Kilistra / Lystra




The cave churches of Kilistra  

When one deals with the history of Kilistra, one encounters different statements and interpretations. The descriptions of the ancient settlements of Kilistra and Lystra are also interwoven, although the villages are 17 km apart.

The same applies to the ancient road via which the apostle Paulus visited Lystra and/or Kilistra.
Some sources date the street as the "Royal Road" built by the Persian king Darius in the 5th century BC, other sources see in this street the Roman "Via Sebaste", which was commissioned by the emperor Augustus. This military road led from the Perge at the Mediterranean coast over the Taurus to Comama, further past Burdur Gölü to Antioch in Pisidia, then to Iconium (Konya) and from there to Lystra and Derbe probably back to the Mediterranean coast. It may be that the Romans used parts of the Persian royal road to build the Via Sebaste.


The Via Sebaste at Maximianupolis  

It is proven that the apostles Paul and Barnabas came twice to Perge on their first mission journey (Acts 13:13-14 and 14:25) and from there went further north (Antioch in Pisidia) or east (Iconium). It is understandable that they used the Via Sebaste for their journey.



Kilistra was most probably founded in the Hellenistic period, in the 2nd century BC. It lies within the boundaries of the present-day village of Gokyurt, 17 km southeast of ancient Lystra - today near the village of Hatunsaray. Evidence suggests that the soft tuff led to Kilistra serving as a refuge for the inhabitants of Lystra. Therefore, the names of both sites are closely linked. It is considered certain that there is an underground town beneath the hill on which the present village of Gokyurt was built.

Lystra itself received the title of a Roman colonia (Colonia Iulia Felix Gemina Lystra) under Augustus and was assigned to the province of Galatia. Here the apostle Paul preached the gospel together with Barnabas during his first missionary journey in 48 A.D., after both had fled from Ikonion.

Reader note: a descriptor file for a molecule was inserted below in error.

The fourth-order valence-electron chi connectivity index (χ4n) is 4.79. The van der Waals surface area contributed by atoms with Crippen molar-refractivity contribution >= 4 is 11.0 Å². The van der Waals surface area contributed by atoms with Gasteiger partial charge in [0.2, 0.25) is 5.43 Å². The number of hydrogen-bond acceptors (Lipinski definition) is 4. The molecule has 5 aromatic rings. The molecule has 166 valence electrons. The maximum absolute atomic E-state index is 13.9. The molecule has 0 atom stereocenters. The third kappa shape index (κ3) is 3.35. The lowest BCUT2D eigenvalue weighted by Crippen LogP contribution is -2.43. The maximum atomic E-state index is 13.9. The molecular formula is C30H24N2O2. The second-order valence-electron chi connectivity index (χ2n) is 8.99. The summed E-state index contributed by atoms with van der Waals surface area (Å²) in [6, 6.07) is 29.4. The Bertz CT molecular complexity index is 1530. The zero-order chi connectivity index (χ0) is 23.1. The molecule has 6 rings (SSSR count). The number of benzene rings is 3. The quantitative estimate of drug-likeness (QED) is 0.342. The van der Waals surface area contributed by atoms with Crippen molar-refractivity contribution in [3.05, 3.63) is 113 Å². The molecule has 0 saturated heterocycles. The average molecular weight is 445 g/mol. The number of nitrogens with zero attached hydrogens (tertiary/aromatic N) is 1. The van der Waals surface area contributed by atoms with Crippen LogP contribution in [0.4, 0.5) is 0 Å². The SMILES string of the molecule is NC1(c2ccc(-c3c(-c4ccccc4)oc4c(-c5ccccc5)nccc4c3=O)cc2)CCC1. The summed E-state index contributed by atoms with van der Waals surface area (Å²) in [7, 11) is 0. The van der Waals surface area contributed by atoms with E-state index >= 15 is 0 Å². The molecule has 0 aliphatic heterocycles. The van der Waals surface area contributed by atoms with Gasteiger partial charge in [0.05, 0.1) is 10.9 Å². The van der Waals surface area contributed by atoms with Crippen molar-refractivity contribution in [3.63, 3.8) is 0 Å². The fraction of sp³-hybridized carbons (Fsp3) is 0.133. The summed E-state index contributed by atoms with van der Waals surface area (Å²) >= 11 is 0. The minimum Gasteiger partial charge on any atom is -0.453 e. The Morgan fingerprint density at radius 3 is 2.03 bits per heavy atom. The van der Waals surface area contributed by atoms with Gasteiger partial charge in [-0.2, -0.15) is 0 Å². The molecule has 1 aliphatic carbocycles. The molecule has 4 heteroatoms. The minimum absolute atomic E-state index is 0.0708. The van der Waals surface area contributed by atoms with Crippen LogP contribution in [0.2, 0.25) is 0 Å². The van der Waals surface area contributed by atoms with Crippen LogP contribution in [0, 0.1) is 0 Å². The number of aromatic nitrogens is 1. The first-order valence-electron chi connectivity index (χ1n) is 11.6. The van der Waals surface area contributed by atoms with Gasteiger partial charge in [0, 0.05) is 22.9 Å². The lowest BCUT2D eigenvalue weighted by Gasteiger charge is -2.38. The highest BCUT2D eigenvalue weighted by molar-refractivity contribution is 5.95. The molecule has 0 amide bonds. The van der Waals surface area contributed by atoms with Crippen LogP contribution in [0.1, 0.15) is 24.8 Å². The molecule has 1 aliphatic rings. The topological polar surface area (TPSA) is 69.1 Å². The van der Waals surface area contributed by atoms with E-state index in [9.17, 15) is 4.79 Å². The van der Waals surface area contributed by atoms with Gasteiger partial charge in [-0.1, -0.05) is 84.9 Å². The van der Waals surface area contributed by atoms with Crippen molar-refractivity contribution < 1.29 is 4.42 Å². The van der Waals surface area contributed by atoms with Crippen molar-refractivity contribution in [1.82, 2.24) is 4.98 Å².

Around the year 370 the city came to the province of Lycaonia. Ten years later, the first bishops can be traced. The bishop of Lystra also took part in the Council of Chalkedon in 451.


Inside a cave church  

View from the village to the cave churches  



Ein epitaph from Roman times, skilfully used by a modern villager as the threshold of a house, confirms the old name of the settlement.
The history of the region dates back to the Bronze Age. Evidence of this is the Neolithic settlement of Çatalhöyük, 45 km southeast of Konya, dating from between 7500 and 5700 BC and its heyday around 7000 BC.

Traces of settlement in Kilistra point to a Hellenistic and Roman period (2nd century BC - 3rd century BC) of settlement.
The people who had adopted Christianity in the early Roman period retreated before the persecution by pagan zealots and Roman soldiers to the mountainous area south of Konya, also to the cave dwellings and churches in Kilistra.



Cave dwellings in the village  


Ceramics workshop  

In the Byzantine period, the cave dwellings were extended, interconnected and merged into underground settlements. As we know such underground cities from Cappadocia, they were not visible from the outside. The builders were also masters of camouflage. Even chimney openings were so well camouflaged that they could only be recognized as such from the outside in the immediate vicinity.

The upper floors were mainly furnished as living rooms and bedrooms, but also housed a wine press, churches and a monastery complex. Pets were also kept underground. On the lower floors there were cisterns as well as meeting and storage rooms.





Cave dwellings in the village

Photos: @chim, Monika P.    
Translation aid:    
Source: Wikipedia and others